These guys may be getting up there a bit in years, but you wouldn’t have known it on this night. This was like being shot through a time capsule back to the days of Rust Never Sleeps and Ragged Glory. At this show Neil Young & Crazy Horse played like a bunch of twenty-something kids.

As rock shows go, this was one for the ages.

It was an amazing, unforgettable performance.

Of course, there was other stuff we liked this year too. This included great new albums by some of our other old favorites like Bob Dylan (Tempest), Jack White (Blunderbuss), Bruce Springsteen (Wrecking Ball) and Patti Smith (Banga).

We also had the chance to see Springsteen twice on the Wrecking Ball tour (in L.A. at the beginning of the tour, and in Portland towards the end). Much like Neil, you have to wonder where a guy like Springsteen continues to get his energy. Both the shows we saw were three hour plus blowouts, which even saw the Boss stage-diving in Portland.

In any other year, 2012 would have belonged completely to Springsteen.

But between the Crazy Horse reunion; two new albums (one of them a double disc); a book (not to mention our own); and the third film in the Demme trilogy, 2012 was nothing less than Apocalypse Neil.

And it doesn’t look like there will be any slowing down in 2013.

If all goes according to plan, we could see The Pono, Neil Young’s revolutionary new digital music delivery system become available commercially as early as summer.

The Crazy Horse tour has also been extended to Europe, Australia and beyond, and rumors continue to persist that a second Archives volume could be in stores by fall.

We can’t wait. See you next year!

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It took us awhile, but we finally finished reading Neil Young’s epic autobiographical book Waging Heavy Peace. And, as you might expect, we have a few thoughts about it. We now know that Neil Young’s favorite new band is the Pistol Annies for one thing.

But the two main things that struck us most about the book, were Neil Young’s easy, matter-of-fact writing style and just how surprisingly forthright he is with regard to his own self-assessment — both as an artist and as a human being.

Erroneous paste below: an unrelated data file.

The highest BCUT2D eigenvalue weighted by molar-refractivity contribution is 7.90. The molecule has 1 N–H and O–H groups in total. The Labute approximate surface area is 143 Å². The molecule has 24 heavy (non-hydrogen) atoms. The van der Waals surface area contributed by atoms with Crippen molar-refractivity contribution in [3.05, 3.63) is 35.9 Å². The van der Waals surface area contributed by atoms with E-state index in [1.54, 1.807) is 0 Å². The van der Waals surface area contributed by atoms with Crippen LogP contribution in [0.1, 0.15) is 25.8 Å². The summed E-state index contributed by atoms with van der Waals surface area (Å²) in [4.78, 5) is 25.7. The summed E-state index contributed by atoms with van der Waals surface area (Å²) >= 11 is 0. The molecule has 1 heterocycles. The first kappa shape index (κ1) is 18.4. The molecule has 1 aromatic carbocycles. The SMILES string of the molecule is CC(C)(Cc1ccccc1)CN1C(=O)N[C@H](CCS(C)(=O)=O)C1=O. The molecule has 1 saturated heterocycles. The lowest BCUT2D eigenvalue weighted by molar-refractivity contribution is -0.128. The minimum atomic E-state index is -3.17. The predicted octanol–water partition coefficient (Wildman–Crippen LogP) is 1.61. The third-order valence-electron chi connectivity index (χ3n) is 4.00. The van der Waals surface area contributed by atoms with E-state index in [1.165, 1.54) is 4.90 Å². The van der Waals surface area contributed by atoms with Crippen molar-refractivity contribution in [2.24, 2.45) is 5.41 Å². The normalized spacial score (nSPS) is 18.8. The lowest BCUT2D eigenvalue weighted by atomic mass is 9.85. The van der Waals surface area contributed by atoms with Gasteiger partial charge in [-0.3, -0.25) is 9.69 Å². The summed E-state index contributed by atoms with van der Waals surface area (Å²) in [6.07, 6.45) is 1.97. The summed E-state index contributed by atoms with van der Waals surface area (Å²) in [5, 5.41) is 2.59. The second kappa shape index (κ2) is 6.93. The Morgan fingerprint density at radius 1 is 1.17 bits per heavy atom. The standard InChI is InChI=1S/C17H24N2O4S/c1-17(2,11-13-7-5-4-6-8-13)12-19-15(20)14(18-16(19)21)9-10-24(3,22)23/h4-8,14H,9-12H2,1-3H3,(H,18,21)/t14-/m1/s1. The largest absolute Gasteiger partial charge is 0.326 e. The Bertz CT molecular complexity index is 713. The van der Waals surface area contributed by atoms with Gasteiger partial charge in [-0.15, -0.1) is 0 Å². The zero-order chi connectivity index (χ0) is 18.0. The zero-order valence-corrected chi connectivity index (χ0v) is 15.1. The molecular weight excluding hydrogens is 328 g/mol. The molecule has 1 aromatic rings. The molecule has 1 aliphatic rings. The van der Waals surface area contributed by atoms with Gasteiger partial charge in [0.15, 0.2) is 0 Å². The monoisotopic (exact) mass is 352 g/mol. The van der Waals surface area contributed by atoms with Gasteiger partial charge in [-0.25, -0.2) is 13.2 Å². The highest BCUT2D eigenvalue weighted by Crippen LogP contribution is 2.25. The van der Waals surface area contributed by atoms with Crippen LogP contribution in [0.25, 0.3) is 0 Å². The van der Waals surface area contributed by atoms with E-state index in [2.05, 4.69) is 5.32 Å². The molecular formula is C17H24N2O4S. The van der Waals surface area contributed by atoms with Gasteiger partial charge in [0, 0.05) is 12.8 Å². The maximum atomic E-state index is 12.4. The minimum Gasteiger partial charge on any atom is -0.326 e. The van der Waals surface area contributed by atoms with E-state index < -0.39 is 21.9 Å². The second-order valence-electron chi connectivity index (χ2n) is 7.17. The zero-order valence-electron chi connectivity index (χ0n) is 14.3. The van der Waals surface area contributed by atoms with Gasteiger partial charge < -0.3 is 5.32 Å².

Neil Young seems to have become much more aware of his own mortality in recent years, perhaps owing to his recent brush with fate after a brain aneurism a few years back, or maybe because of his own genetic predisposition to health issues ranging from polio and epilepsy, to Alzheimers (which killed his father).

In any event, much of what Neil writes about in Waging Heavy Peace seems to be part of a recent, but nonetheless ongoing effort to get his house in order.

It is a work that is, by his own admission, very much still in progress. He expresses grief over losses (Danny Whitten, Ben Keith, Larry “L.A.” Johnson); as well as some regret over how he has handled relationships — from family and friends, to those he has worked with over the years — often while pursuing his own self-interested obsession with “chasing the muse.”

When judged by rock star standards, Neil Young has historically been very private, and particularly protective when it comes to his personal life. Yet, in Waging Heavy Peace, Neil talks more openly about these things than he ever has before. Which makes this book even more fascinating, especially for the diehard fan. The fact that he does so in such a no-holds-barred, warts-and-all manner often makes for a reading experience that is more like a peek into Neil Young’s personal diary.

Written in the same non-chronological, random style that one might find more suited to such a personal journal, Waging Heavy Peace jumps around from topic to topic quite a bit. With each new chapter, Neil just talks about whatever is on his mind at the time.

Reading this book almost feels like you are sitting down, across a table from Young himself, and having a relaxed and casual, but very personal conversation with a longtime friend. Much of the credit for that has to go to Neil Young’s very breezy, but engaging writing style. For a first timer, Neil Young really does nail it. His journalist father would be very proud.

A few other things that really stick out in our minds after reading Neil Young’s Waging Heavy Peace:

1.) Neil Young really is an “idea guy”

…And when he is particularly passionate about one of these “ideas,” he sees it through with the same stubborn determination that has also marked his pursuit of “the muse” artistically.

In the same way that Neil has often forged and followed certain musical paths regardless of their seeming lack of “commercial appeal,” he has refused to allow any perceived financial road blocks to get in the way of his various “side interests” — from Lionel Trains and the Linc-Volt, to his most recent obsession, the Pono.

Many artists — particularly those of Neil Young’s generation — have been quite loud in voicing their disdain about today’s digital music delivery systems, and how it has affected everything from sound quality to the future viability of the album format itself.

Neil Young makes it clear in Waging Heavy Peace that he isn’t happy about the crappy sound of MP3s either.

But rather than simply pining away for the “good old days,” he wisely recognizes that where you can’t necessarily beat the advances of technology, you can join it in the hopes of making things better. To that end, Neil has put both his energy and his money behind the Pono, a device which he boldly claims restores the same sound of an original performance that is mostly lost on current digital formats and devices.

2.) Do we detect a “trilogy” theme here?